Afrapix was a collective agency of amateur and professional photographers who opposed Apartheid in South Africa and documented South Africa in the 1980s. The group was established in 1982 and dissolved itself in 1991.

About Afrapix edit

Afrapix was independently funded by its members, who were both black and white. The group received both national and international feedback, as their photographs were used across the world. Oxfam used photographs by a number of Afrapix members to illustrate their 1990 publication 'We Cry for our Land: Farmworkers in South Africa', and some Afrapix pictures were also used in Oxfam's 'Front Line Africa: The Right to a Future' (1990). Afrapix members photographed their own projects and also conducted workshops in black communities that focused on photography and literacy through artwork. Afrapix members shared their technical knowledge while mentoring individuals in these areas.

As the period was known as the "struggle years," the photographs and projects produced through Afrapix were labelled as "struggle photography." Many of the photographers considered themselves political activists or had a political agenda, and worked to raise awareness about the evils of apartheid. The various artists of Afrapix agreed that they were a team working against apartheid, but that their inspirations came from different places.

Many of the images were of rallies or protests, instances of authority brutality, and impoverished areas. Kylie Thomas suggests that the history of social documentary photography in the Afrapix period is probably more complex and heterogenous than often suggested, especially when analysing the work of women photographers such as Gille De Vlieg[1] and Gisèle Wulfsohn.[2][3]

A detailed timeline of Afrapix is accessible at the SA History Online website.[4]

Principles and Objectives edit

Paul Weinberg, one of the co-founders of Afrapix, said that Afrapix aimed to be "an agency and a picture library and to stimulate documentary photography" (see 'Art and the End of Apartheid', Peffer, 2009, p. 254) and also set this in the context of the day:

photography can't be divorced from the political, social issues that surround us daily. As photographers we are inextricably caught up in those processes-we are not objective instruments but play a part in the way we choose to make our statements.[5]

Members edit

Joseph Alfers, Peter Auf de Hyder, Omar Badsha, Steve Hilton Barber, Gille de Vlieg, Graham Goddard, Dave Hartman, Lesley Lawson, Chris Ledochowski, John Liebenberg, Herbert Mabuza, Humphrey Phakade "Pax" Magwaza, Kentridge Matabatha, Rafique Mayet, Mxolise Mayo, Vuyi Lesley Mbalo, Peter McKenzie, Roger Meintjies, Eric Miller, Santu Mofokeng, Deseni Moodliar, Cedric Nunn, Billy Paddock, Biddy Partridge, Myron Peters, Jeeva Rajgopaul, Wendy Schwegmann, Cecil Sols, Guy Tillim, Zubeida Vallie, Paul Weinberg, Gisèle Wulfsohn, Anna Zieminski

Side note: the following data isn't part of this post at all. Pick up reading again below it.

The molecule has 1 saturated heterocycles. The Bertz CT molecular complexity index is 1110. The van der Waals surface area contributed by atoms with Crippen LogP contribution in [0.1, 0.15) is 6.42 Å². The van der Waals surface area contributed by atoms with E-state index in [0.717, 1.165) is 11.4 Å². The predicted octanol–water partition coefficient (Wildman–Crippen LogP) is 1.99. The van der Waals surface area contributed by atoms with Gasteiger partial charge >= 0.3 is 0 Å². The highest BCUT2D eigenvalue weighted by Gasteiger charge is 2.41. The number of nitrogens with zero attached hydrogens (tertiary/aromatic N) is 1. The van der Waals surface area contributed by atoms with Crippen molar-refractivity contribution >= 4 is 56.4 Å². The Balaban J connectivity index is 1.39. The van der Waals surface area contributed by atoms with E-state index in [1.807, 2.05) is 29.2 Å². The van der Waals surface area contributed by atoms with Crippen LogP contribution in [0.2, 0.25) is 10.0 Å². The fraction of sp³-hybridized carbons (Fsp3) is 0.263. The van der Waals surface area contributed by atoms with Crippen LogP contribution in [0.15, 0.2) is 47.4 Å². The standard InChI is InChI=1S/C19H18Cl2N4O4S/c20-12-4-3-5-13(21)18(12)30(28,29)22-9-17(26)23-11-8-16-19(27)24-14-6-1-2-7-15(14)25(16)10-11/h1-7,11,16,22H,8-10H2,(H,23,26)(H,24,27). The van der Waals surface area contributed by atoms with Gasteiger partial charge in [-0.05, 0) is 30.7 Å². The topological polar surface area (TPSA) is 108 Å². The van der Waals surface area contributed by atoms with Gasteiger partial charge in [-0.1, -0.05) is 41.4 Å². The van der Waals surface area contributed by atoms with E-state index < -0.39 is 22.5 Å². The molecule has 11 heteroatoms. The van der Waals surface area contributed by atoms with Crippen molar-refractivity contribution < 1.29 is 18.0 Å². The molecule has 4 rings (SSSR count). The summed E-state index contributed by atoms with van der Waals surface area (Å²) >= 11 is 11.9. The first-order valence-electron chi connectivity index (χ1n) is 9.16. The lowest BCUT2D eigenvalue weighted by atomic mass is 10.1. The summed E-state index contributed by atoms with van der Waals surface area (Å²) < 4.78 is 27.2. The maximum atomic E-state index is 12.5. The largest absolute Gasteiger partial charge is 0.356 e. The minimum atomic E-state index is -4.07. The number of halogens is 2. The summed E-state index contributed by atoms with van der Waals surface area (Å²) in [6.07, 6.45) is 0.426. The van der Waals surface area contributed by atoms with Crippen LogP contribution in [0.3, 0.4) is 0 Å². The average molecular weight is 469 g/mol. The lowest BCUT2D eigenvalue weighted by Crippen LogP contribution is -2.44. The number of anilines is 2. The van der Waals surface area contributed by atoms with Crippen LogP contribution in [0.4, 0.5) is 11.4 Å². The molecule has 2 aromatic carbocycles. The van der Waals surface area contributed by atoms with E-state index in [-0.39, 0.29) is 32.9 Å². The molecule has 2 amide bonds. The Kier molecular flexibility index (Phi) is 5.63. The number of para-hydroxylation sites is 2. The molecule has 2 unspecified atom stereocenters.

Conflicts edit

The photographers put themselves at risk each time they worked, given that authority figures might beat or even shoot them.

While working in townships, their works were confiscated at times. The facilities of some Afrapix members were pillaged. Surveillance by Security Police made situations difficult. Photographers could also be detained extralegally.

Since there was no single person or persons in charge of Afrapix, there were contrasts of perspectives and ideas amongst the members. Due to this, disagreements occurred and the eventual split between the more political side and the individual documentary side, which would later be called Southlight.

There were also many criticisms of the Afrapix movement. It was viewed negatively by some who thought the group only showed black Africans as powerless. Various Afrapix photographers themselves said they felt pressured to fulfill stereotypes through their images.

Projects edit

  • Omar Badsha, ed. South Africa: The cordoned heart: Essays. Cape Town: Gallery Press; New York: Norton, 1986. ISBN 0620091258.[n 1]
  • Omar Badsha et al, eds. Beyond the barricades: Popular resistance in South Africa: Photographs by twenty South African photographers. New York: Aperture, 1989. ISBN 0-89381-375-3.
  • Victor Levie, ed. De Verborgen camera: Zuidafrikaanse fotografie aan de censuur ontkomen = Hidden Camera: South African Photography Escaped from Censorship. Amsterdam: Stichting CASA, 1989. ISBN 9035107411.
  • Wendy Davies, We Cry for our Land: Farmworkers in South Africa. Oxfam 1990. ISBN 0-85598-143-1
  • Susannah Smith, Front Line Africa: The Right to a Future. Oxfam 1990. ISBN 0-85598-103-2

Notes edit

  1. ^ Four photographs from this are shown here.

References edit

  1. ^ Kylie Thomas, "Wounding apertures: Violence, affect and photography during and after apartheid", Kronos 38 (2012).
  2. ^ Annabelle Wienand, "Portraits, publics and politics: Gisele Wulfsohn's photographs of HIV/AIDS, 1987–2007", Kronos 38 (2012).
  3. ^ "Afrapix timeline 1978–1991", South Africa History Online.
  4. ^ "Afrapix timeline 1978 - 1991 | South African History Online". Archived from the original on 1 November 2013. Retrieved 17 February 2014.
  5. ^ Quoted by Paul Weinberg, South Africa through the Lens: Social Documentary Photography, Braamfontein, S. A.: Ravan Press 1983. via Krantz, David L. Politics and Photography in Apartheid South Africa. History of Photography, Volume 32, Number 4. Winter 2008. Retrieved 9 May 2013.

External links edit